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Entries in Corneliu Porumboiu (2)


NYFF: The Treasure

Manuel here reporting from the New York Film Festival which is in full swing.

“Do you like Romanian cinema?”
“I haven’t watched much, actually.”
“Well, this is very Romanian.”

I wouldn’t have paid much attention to this overheard conversation ahead of the screening of Corneliu Porumboiu’s The Treasure, had it not echoed in my head by the time the film's final intentionally strident soundtrack played right before the credits rolled. If this is so Romanian, perhaps I'm missing something in translation.

This occurs to me from time to time when I watch foreign films. It happened as I watched Journey to the Shore and as I watched Arabian Nights (though less so when I watched In the Shadow of Women, given my familiarity with French cinema). I wondered whether, as a non-national, I was missing crucial contexts, subtexts and frames of reference that would not only enrich my viewing experience but make it suddenly come alive. As much as we like to think cinema is a universal language, we sometimes forget that the best storytelling need not transcend its own borders. Sometimes, as is the case here, it's about precisely looking inward to Romania's own history and crafting what seems like a universal parable, though borrowing from a decidedly Catholic British icon: Robin Hood.

That is to say The Treasure is a good film, though one whose allure escapes me. The plot is as simple as they come: a man asks his neighbor for money to hire a metal detector professional who’ll help them unearth a possibly buried treasure in his grandfather’s old estate in the country. Porumboiu’s filmmaking is impressive, from his unshowy long takes to his penchant for medium and wide shots that let his characters interact freely, giving the film a kinetic stillness on pace with its laconic deadpan script. But, given the film’s attentiveness to Romania’s past, from the 1848 revolution, to its recent communist history and its slow integration into free market capitalism (all of which are briefly glossed by the film), I still felt like an outsider looking in, gripped by the plot and enthralled by the trio of performers, but always feeling like I was missing something in its simple absurdity.

The Treasure plays at NYFF Thursday October 8th, Friday October 9th and Sunday October 11th.

Amir's TIFF Roundup, Pt 2: The Good

Amir here, back to finish my TIFF diary. With the bad taste of my previous roundup washed away, it's time to move on to the good stuff. And boy did we have a lot of that.

As a diligent ticket stub collector (I know some of you do that, too) it wasn't hard for me to look back at the previous editions of the festival, put the films side by side and compare this year to past festivals. Without a doubt, my 2013 lineup is the cream of the crop. So strong were the films I watched this year that my TIFF top ten can easily match the quality of any of my year-end top tens. Still, I hesitate to call this a good year for Toronto. TIFF is, by nature, impossible to classify as having a "good" or "bad" year. The festival's gargantuan program offers nearly 300 films and each person's experience hinges entirely on their particular selections. Essentially, every year is a good year for TIFF and every years is also a bad one. It all depends on which tickets you buy.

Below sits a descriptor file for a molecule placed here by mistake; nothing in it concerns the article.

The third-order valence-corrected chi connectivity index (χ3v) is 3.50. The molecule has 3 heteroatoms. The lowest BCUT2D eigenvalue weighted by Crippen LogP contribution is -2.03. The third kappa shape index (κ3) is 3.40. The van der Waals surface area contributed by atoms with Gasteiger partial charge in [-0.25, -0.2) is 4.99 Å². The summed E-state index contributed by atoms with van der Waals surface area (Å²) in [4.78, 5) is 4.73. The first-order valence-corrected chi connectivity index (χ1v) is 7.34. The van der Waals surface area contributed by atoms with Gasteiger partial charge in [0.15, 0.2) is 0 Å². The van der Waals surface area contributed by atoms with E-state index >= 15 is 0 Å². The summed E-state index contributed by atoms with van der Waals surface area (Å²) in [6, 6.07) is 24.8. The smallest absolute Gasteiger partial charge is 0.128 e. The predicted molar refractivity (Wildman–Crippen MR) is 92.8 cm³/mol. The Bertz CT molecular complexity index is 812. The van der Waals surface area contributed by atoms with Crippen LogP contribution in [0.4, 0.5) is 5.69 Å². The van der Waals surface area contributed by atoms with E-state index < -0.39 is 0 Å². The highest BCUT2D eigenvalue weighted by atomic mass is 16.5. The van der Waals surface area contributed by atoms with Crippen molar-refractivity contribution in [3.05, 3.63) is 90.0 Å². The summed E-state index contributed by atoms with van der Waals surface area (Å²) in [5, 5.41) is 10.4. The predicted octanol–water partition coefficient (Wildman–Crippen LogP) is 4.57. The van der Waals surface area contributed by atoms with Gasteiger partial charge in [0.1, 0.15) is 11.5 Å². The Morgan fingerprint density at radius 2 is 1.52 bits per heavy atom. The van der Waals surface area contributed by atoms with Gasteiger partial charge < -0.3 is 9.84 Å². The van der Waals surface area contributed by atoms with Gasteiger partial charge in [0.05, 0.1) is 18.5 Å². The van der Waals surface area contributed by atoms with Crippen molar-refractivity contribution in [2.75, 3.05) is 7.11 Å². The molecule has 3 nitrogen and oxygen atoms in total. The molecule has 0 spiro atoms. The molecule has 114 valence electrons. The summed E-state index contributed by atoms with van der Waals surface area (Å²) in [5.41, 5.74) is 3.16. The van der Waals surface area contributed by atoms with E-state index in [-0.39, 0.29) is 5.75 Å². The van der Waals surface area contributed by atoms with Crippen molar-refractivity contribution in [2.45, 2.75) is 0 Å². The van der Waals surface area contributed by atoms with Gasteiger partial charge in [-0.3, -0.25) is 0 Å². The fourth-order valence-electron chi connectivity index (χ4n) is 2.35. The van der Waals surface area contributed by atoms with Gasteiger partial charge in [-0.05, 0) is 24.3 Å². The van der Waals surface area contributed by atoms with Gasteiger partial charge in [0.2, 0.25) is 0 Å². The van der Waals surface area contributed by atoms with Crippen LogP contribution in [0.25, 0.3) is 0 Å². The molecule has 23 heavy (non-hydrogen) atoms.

Yet, the films themselves aren't the only thing that made this festival special for me. The people did, too. Boring as it might be for you to read, I'd be cheating you if I pretended that the cinema was all I had on my mind, that the conversations and the atmosphere didn't affect my experience of the festival. And that's really what makes the whole ordeal worth it. Sure, I watched a few early morning screenings with pins holding my eyes open, but would you pass up on the chance to talk about actresses with Nathaniel and Nick over beer and nachos? Yes, I had to skip a screening I had paid for, but I dare you to find an Iranian cinephile who wouldn't take a dream-come-true interview with Asghar Farhadi over any film. I should have probably given a film its fair due by not watching it hungover, but hey! I got to Karaoke with the two German brothers who made my favourite film of the festival, so that's a win-win in my books. That's not to mention the invaluable friends I've made among journos whom I cherish more than the films I watched. The point is, the standard of films was more consistently great than previous years, but the mood was set just right, too. I'm aware, however, that most of you would rather read about the films than my beer-fuelled adventures, so let's get right to the point.

Starting from the top, the aforementioned German film by Ramon Zurcher, The Strange Little Cat, was the clear highlight for me... [more]

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